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Part III: Mechanical Effects of Environment on Cell Behavior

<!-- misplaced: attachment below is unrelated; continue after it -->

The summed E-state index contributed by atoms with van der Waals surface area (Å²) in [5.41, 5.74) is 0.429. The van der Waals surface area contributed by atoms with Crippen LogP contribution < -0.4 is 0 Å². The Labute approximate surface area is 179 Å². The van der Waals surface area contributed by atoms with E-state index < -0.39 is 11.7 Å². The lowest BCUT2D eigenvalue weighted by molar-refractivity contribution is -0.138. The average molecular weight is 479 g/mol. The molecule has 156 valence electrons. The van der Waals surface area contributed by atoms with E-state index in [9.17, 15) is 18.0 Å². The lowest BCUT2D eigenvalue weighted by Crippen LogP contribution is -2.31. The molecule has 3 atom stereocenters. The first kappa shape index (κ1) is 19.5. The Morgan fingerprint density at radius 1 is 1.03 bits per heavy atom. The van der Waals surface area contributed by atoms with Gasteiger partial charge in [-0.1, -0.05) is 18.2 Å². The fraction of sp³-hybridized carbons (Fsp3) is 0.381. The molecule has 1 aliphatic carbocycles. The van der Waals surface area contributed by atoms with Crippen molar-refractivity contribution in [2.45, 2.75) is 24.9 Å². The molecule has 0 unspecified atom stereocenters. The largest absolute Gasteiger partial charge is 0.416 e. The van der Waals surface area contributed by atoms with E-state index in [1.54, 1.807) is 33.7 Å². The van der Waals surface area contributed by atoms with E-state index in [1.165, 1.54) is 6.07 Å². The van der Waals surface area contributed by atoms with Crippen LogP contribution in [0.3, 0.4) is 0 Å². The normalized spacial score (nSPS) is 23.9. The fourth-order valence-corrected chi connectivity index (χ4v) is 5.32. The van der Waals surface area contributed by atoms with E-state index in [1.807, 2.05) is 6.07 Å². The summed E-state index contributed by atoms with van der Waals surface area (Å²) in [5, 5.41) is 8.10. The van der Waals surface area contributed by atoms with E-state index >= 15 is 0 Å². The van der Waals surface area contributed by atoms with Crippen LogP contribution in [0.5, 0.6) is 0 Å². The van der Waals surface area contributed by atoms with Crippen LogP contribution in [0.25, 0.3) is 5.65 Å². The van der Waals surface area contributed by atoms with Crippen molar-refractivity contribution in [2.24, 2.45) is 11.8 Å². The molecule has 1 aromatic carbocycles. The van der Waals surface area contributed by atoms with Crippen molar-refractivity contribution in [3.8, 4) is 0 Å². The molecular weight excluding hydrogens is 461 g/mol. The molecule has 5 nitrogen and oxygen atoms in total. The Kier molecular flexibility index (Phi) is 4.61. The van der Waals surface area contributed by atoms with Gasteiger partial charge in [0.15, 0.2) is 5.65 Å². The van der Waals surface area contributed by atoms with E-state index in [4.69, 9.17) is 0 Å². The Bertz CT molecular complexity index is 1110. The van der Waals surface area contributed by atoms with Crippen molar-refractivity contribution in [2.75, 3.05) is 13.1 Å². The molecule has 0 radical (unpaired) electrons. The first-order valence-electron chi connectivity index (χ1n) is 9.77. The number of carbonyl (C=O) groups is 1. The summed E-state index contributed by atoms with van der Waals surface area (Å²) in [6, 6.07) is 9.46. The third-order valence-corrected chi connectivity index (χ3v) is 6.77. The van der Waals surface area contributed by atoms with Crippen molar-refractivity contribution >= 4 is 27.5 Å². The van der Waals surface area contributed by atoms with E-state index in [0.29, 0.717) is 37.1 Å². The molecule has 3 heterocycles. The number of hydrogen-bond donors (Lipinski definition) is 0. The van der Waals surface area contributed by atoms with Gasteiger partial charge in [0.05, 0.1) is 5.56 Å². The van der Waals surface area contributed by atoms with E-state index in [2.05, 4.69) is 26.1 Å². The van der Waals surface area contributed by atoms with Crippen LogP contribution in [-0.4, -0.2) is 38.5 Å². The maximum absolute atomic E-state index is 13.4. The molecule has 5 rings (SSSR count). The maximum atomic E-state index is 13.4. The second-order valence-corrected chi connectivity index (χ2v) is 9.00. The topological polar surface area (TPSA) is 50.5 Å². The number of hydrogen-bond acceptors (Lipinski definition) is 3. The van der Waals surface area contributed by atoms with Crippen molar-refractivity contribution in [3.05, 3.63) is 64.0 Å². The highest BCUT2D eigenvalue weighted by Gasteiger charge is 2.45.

As a simple theoretical model of a cell adhering to a biological interface, we consider a rigid sphere moving in a viscous shear flow near a wall. Adhesion forces arise through intermolecular bonds between receptors on the cell and their ligands on the wall, which form flexible tethers that can stretch and tilt as the base of the cell moves past the wall; binding kinetics is assumed to follow a standard model for slip bonds. Typically, under physiological conditions, the time scale for the advection of bonds from the front to the back of a rolling sphere (as viewed in the frame of reference of the sphere) is comparable to the bonds’ characteristic lifetime. This advection mechanism may lead to an accumulation of consummated bonds at the trailing edge of the sphere.